Saturday, July 08, 2006

Alzheimer's Toll 

Image hosted by Photobucket.com In a Psychology Today article entitled Writer's Block: A Novelist's Malady, two of Iris Murdoch's writing samples are contrasted to reveal the cognitive toll Alzheimer's took on the writer. The first excerpt if from her first book, written at age 36, the other just before she was diagnosed with Alzheimer's at 77.

From Under the Net, 1954

"So you may imagine how unhappy it makes me to have to cool my heels at Newhaven, waiting for the trains to run again, and with the smell of France still fresh in my nostrils. On this occasion, too, the bottles of cognac, which I always smuggle, had been taken from me by the Customs, so that when closing time came I was utterly abandoned to the torments of a morbid self-scrutiny."

From Jackson's Dilemma, 1995

"His beautiful mother had died of cancer when he was 10. He had seen her die. When he heard his father's sobs he knew. When he was 18, his younger brother was drowned. He had no other siblings. He loved his mother and his brother passionately. He had not got on with his father. His father, who was rich and played at being an architect, wanted Edward to be an architect too. Edward did not want to be an architect."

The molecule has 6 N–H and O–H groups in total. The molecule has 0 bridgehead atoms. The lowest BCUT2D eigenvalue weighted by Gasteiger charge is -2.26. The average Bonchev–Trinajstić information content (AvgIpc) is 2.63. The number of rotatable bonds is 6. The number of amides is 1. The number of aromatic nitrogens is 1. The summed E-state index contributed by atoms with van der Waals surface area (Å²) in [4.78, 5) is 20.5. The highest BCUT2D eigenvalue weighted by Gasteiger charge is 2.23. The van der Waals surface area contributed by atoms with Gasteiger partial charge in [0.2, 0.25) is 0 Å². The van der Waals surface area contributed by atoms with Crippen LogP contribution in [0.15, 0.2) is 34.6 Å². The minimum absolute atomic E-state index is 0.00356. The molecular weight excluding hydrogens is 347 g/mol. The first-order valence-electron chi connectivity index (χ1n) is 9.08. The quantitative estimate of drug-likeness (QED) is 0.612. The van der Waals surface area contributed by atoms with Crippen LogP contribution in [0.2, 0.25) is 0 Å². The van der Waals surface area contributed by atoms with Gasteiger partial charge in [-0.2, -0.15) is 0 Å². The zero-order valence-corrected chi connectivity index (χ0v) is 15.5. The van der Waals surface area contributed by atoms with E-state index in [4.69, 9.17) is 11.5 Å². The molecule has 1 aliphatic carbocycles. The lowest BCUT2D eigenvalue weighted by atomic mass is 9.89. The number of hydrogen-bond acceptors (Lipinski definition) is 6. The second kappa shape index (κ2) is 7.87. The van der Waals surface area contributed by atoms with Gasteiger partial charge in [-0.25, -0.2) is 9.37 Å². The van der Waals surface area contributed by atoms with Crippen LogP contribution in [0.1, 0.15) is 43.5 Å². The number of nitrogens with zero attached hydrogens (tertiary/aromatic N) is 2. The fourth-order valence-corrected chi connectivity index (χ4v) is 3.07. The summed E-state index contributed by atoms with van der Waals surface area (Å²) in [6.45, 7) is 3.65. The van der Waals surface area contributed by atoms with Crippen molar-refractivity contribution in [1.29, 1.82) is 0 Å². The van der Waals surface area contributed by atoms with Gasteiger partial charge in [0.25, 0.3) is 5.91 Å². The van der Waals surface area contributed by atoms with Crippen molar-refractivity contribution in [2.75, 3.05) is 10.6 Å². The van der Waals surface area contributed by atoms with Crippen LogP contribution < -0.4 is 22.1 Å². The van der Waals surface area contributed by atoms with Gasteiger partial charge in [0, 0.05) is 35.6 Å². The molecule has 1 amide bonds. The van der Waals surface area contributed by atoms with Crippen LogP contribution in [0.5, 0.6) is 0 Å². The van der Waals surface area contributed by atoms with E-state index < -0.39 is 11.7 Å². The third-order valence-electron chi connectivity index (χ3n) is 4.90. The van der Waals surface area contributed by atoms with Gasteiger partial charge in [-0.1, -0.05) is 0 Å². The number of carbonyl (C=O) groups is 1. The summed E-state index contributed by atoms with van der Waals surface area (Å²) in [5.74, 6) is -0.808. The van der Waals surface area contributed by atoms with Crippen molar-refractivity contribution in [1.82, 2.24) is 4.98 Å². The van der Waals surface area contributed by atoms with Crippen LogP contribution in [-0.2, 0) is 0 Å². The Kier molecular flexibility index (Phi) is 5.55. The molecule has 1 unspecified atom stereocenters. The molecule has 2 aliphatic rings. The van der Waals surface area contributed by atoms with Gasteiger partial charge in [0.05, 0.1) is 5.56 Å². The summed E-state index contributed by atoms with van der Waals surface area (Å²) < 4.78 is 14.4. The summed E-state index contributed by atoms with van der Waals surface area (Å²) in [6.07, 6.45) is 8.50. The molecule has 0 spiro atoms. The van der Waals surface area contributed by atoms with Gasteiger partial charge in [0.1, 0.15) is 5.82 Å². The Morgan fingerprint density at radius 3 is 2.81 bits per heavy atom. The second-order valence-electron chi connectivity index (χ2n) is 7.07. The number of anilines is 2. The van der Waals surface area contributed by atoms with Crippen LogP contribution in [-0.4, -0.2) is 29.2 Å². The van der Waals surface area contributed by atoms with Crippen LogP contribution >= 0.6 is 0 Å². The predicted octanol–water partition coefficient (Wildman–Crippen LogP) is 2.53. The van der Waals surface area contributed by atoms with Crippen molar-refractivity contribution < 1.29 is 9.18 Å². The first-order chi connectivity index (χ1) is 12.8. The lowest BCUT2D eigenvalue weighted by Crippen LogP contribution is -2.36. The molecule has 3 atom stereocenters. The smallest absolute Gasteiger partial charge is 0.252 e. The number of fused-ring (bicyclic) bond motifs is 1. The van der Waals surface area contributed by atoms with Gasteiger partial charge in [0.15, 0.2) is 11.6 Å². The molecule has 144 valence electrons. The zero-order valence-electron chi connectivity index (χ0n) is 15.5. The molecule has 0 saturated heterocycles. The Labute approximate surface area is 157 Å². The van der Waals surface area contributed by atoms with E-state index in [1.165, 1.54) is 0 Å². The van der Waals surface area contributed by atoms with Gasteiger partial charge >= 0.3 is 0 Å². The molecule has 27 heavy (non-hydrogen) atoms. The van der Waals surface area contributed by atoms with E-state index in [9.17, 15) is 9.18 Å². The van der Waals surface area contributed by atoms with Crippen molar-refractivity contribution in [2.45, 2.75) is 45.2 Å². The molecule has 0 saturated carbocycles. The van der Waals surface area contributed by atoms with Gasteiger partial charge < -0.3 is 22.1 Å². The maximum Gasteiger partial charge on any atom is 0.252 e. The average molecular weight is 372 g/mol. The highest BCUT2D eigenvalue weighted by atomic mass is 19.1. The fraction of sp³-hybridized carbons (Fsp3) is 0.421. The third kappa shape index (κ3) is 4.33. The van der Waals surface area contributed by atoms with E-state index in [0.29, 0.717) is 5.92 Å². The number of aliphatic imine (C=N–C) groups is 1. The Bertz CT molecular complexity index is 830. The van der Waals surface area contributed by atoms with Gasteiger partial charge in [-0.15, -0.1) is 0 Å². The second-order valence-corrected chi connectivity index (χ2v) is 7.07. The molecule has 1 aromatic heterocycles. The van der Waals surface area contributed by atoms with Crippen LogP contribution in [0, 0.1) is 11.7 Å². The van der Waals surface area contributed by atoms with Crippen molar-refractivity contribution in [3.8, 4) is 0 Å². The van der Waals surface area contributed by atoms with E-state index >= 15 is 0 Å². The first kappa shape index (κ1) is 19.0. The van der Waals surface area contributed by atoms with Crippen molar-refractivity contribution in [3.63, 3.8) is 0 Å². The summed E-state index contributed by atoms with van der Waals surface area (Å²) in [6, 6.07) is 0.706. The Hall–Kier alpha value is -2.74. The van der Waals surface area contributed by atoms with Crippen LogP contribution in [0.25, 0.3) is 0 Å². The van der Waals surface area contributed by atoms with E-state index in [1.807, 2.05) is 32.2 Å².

According to the article, Iris Murdoch told interviewers that she had suffered a terrible case of writer's block while writing Jackson's Dilemma, and had for the first time a terrible and frustrating time articulating herself. Compared to the first sample, her vocabulary is significantly diminished and her style is simplistic and crude, as if written by a child. What torture this must have been for a brilliant writer. Alzheimer's is one of the cruelest diseases.

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